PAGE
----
85% of US adults have some form of gum disease. From the beginning stages of gingivitis to the further advanced stages of periodontitis. Gum disease is one of the most widespread diseases in our society, yet remains largely unknown.
Despite varying numbers, one fact is constant – millions of Americans have gum disease. And, unfortunately, the odds are you may have it, too; you just don’t know it. Here’s what you must know about gum disease and what you can do about it.
Gum disease, also known as "periodontal disease", is an infection of the tissues and bone that support your teeth. It happens when germs infect the gum tissues throughout the teeth, causing redness, swelling, and bleeding. Gum disease is the leading cause of tooth decay/loss in adults. It has also been linked to major health problems that you may never think of connecting with gum disease. These include, but are not limited to, strokes, heart disease, certain cancers and more.
Gingivitis and periodontitis are two stages or gum disease. Here’s the difference between them:
Gingivitis: A less severe form of gum disease, gingivitis is when your gums get inflamed due to plaque build up. Plaque is the film found on your teeth. It is a sticky mixture of germs and bacteria known as a biofilm. If not brushed away, plaque will harden into a barnacle-like material to form calculus, commonly known as tartar. The same as lime deposits on a shower drain, the hardened calculus is difficult to remove. If not taken care of, the biofilm will keep growing and lead to infecting your gums; on occasion causing redness and bleeding.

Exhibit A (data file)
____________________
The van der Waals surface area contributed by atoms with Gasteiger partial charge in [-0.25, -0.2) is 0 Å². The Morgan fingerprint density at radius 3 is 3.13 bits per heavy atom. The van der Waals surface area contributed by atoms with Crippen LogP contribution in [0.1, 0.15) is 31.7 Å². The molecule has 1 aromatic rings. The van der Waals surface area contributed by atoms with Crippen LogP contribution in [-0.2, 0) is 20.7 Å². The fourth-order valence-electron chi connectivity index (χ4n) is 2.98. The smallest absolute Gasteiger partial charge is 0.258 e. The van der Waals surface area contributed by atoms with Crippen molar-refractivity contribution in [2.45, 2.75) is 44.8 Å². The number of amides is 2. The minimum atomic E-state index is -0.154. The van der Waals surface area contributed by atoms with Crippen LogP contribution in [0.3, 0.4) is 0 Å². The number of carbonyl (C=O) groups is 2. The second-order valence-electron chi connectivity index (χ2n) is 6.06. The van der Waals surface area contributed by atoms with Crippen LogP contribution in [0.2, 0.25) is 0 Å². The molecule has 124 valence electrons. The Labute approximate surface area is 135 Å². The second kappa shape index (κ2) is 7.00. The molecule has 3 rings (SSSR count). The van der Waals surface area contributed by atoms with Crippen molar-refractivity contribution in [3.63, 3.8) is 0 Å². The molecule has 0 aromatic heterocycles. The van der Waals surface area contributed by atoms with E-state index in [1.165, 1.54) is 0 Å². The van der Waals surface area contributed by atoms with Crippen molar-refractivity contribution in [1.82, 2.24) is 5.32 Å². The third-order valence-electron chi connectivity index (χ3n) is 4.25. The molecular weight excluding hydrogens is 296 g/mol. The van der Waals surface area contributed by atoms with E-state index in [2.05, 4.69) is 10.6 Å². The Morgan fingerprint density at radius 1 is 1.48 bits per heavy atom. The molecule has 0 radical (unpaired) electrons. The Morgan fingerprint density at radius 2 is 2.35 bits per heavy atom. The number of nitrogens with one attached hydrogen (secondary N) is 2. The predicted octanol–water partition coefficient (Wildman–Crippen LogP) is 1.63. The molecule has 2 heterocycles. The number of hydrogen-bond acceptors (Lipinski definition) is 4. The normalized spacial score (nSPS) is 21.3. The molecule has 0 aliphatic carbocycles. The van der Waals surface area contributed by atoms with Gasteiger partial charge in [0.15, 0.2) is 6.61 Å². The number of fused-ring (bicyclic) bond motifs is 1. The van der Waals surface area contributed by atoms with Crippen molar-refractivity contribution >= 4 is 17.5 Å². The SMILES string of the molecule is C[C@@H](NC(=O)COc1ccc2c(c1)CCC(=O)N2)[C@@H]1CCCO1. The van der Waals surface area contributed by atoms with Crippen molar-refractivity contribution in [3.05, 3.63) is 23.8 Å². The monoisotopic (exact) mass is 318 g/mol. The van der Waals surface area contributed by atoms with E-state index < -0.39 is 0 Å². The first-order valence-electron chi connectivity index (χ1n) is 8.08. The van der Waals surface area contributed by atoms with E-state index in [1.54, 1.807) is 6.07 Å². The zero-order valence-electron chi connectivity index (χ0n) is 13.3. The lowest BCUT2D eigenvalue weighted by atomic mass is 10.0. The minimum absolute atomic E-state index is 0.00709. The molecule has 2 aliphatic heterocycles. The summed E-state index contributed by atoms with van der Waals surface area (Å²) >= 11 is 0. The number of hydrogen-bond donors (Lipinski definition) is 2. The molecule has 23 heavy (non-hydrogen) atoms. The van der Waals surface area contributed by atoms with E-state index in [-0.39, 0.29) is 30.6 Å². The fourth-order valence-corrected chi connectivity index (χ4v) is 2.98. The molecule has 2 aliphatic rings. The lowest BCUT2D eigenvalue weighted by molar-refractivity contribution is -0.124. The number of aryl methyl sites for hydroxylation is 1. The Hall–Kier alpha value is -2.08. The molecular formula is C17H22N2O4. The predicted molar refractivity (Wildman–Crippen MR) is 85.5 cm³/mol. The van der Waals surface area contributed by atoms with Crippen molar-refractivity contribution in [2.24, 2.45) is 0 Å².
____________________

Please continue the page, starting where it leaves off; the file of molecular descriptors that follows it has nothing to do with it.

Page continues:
Periodontitis: If Gingivitis is left untreated, it will advance to periodontitis. With periodontitis, calculus deposits develop on the surface of your teeth, edging down below your gum line. This condition causes your gums to separate slightly from the teeth and supporting bone, forming periodontal pockets. It creates swelling, bleeding, pain while chewing, teeth misalignment and looseness. Other side effects are sores in the mouth, bad breath, and sensitive teeth. A discharge of puss from the gums, called pyorrhea, is another a symptom of periodontitis.
If you do not seek treatment, the infection and the pockets may continue to deepen, eating away at the jawbone until your teeth decay, become loose and fall out.
Can I avoid getting gum disease?
Prevention is always the best option. It's the least painful and least expensive path to good health. If there are no infections, then your dentist or hygienist will suggest a plan that includes regular brushing, flossing and office visits as your best bet for avoiding dental infections.
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